I met Bob Holewinski at my fortieth high school reunion in 2010; he’s married to my former classmate. When Deb mentioned on Facebook that he’d written a book about his year serving in Korea during the Vietnam era, I bought the Kindle edition. Like Holewinski, my husband also served in Korea (for thirteen months, starting in January 1969). That connection piqued my curiousity about Holewinski’s experience.
Two years passed before I even looked at the book. Why? Because it’s written in free verse. I procrastinated reading the poetic military memoir because I expected it to be an epic like the Iliad, which I suffered through in high school, and remember nothing about. So, I saved it for some undefined future date.
In the meantime, Deb shared on Facebook that Bob had written another book, and a few months ago, mentioned he is a talented artist. I checked out his paintings on the websites that sell them, and they so impressed me that I shared them on ARHtistic License.
Then, I felt guilty that I’d never read Holewinski’s book, and decided to tackle it.
The good news is, it’s a much quicker read than the Iliad (I finished it in two days), and for me, much more engaging.
Holewinski says he wrote the book to “purge the phantoms that have been dwelling inside me since living ‘One Year There.’” As it turns out, poetry is the perfect medium for his story. With its lack of paragraphs, punctuation, and capital letters, the poems peel away any artificial barriers that might separate the reader from the raw tension and emotion pouring from Holewinski’s words (my apologies–I don’t know enough coding to make WordPress match the author’s indents):
i run up the long hill
to a dark and damp bunker
half sunk down in the ground
half built up with sandbag walls
covered with a plywood and sandbag roof
there I charge through the narrow entrance
breathing fast heart hard pounding
looking out through the slit openings
with dripping moisture the bunker smells
of oiled canvas damp earth and i wait
where is everyone already
Stationed at a nuclear missile base in South Korea, a high-priority target of the North Koreans, Holewinski lived with danger unimagined by average citizens stateside, who watched coverage of the Vietnam war on the nightly news. Only the worst Korean incidents garnered any press, such as the capture on January 23, 1968, of the USS Pueblo by the North Koreans. After eleven months of negotiations and a public apology by the United States government, the eighty-three crew members were finally released from their detainment.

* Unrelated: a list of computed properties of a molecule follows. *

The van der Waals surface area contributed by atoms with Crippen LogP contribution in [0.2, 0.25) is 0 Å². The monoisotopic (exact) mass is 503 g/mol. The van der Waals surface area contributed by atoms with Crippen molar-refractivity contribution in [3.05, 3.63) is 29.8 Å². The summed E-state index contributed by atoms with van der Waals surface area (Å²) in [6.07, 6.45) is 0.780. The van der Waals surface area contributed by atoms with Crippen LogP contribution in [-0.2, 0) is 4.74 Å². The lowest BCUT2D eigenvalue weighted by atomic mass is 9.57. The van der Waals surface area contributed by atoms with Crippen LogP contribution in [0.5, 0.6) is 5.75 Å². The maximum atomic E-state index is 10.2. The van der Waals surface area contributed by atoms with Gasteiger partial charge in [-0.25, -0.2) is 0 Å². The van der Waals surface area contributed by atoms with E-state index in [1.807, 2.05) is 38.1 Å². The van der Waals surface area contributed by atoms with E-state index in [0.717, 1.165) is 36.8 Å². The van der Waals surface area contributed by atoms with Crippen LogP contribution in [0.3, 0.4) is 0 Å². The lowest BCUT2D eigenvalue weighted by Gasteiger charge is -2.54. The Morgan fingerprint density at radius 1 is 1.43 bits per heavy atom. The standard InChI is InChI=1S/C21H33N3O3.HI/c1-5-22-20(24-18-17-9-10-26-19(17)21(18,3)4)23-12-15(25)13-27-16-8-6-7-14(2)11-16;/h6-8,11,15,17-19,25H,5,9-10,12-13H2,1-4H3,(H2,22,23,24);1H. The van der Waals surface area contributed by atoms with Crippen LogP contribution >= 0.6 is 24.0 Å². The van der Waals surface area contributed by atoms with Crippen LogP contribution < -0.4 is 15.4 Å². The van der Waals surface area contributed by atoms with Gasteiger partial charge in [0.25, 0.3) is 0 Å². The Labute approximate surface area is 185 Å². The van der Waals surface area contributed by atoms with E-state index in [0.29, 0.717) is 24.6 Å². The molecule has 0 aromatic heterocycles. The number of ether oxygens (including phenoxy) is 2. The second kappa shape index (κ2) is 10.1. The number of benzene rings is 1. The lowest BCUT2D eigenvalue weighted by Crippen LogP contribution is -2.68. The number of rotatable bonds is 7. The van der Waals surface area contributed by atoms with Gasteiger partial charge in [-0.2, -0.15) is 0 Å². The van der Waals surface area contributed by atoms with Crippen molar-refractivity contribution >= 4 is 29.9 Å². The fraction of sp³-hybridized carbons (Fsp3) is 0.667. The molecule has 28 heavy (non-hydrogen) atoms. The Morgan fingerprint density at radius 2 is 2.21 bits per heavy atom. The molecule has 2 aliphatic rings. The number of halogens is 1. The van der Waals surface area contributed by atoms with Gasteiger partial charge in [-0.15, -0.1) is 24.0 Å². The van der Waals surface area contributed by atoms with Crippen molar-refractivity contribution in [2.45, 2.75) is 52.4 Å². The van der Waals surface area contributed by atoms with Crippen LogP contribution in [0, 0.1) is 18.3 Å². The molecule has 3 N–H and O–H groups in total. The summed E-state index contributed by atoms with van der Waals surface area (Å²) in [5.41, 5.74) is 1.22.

When Holewinski’s unit was in training, being prepared for their assigned duty in Vietnam (and being cautioned that they would probably not be coming home alive), the Pueblo’s capture altered their orders to serve in Korea, but the risk of dying in action remained high.
In One Year There: A Soldier’s Year in South Korea in 1968, Holewinski records his memories about the countryside, the locals, and his fellow soldiers. Spoiler alert: if you don’t want some story details, skip these bulletin points:
- While his unit fills sandbags in an attempt to contain a flooding river, a drunk sergeant falls into the rushing waters. Though clinging to floating debris, when he slams into a log jam at the bridge, he loses his grip and is pulled under the surface. His body is never found.
- The mayor of Hasangoni, where the military base is located, negotiates deals with the officers to enrich himself and possibly benefit his villagers.
- While on emergency bivouac, soldiers dressed in their winter gear observe an old papa-san wading through an icy river carrying his bicycle.
- A soldier from Florida experiences snow for the first time.
- A village girl who clears tables in the mess hall falls in love with one of the American soldiers. When his tour is over, he returns stateside without even saying goodbye.
- The murder of Martin Luther King causes a rift between the Black and white soldiers.
- A busload of Korean orphans visits the camp, accompanied by the nuns who care for them. The children, wearing traditional costumes, sing folk songs and perform ethnic dances for the troops. Then they are treated to a full meal in the mess hall, with the soldiers waiting on them. After that, the kids hunt for Easter candy and receive gifts of clothing, books, and games. This is one of the highlights of Holewinski’s tour.
- A soldier who’d returned home re-enlists (because he can’t find civilian work back home), and is shunned by the draftees.
- An imminent attack sparks an evacuation of the camp—including its nine nuclear warheads.
- A soldier purposely breaks his hand, hoping to get sent home with a medical discharge. Instead, he’s treated in the infirmary.
In some places, the line breaks seemed wonky to me. I don’t know if it was deliberate on the author’s part, or if the formatting was distorted from viewing it in a large font on my Kindle. (What I use so I don’t have to put on my reading glasses.)
Holewinski successfully captures the tension, danger, and despair endured by military in a combat zone. His poetry flows economically, with the emotion coming through without wordy explanation. As someone who has never experienced military life, I found it illuminating. I suspect that One Year There would especially resonate with anyone in the armed forces.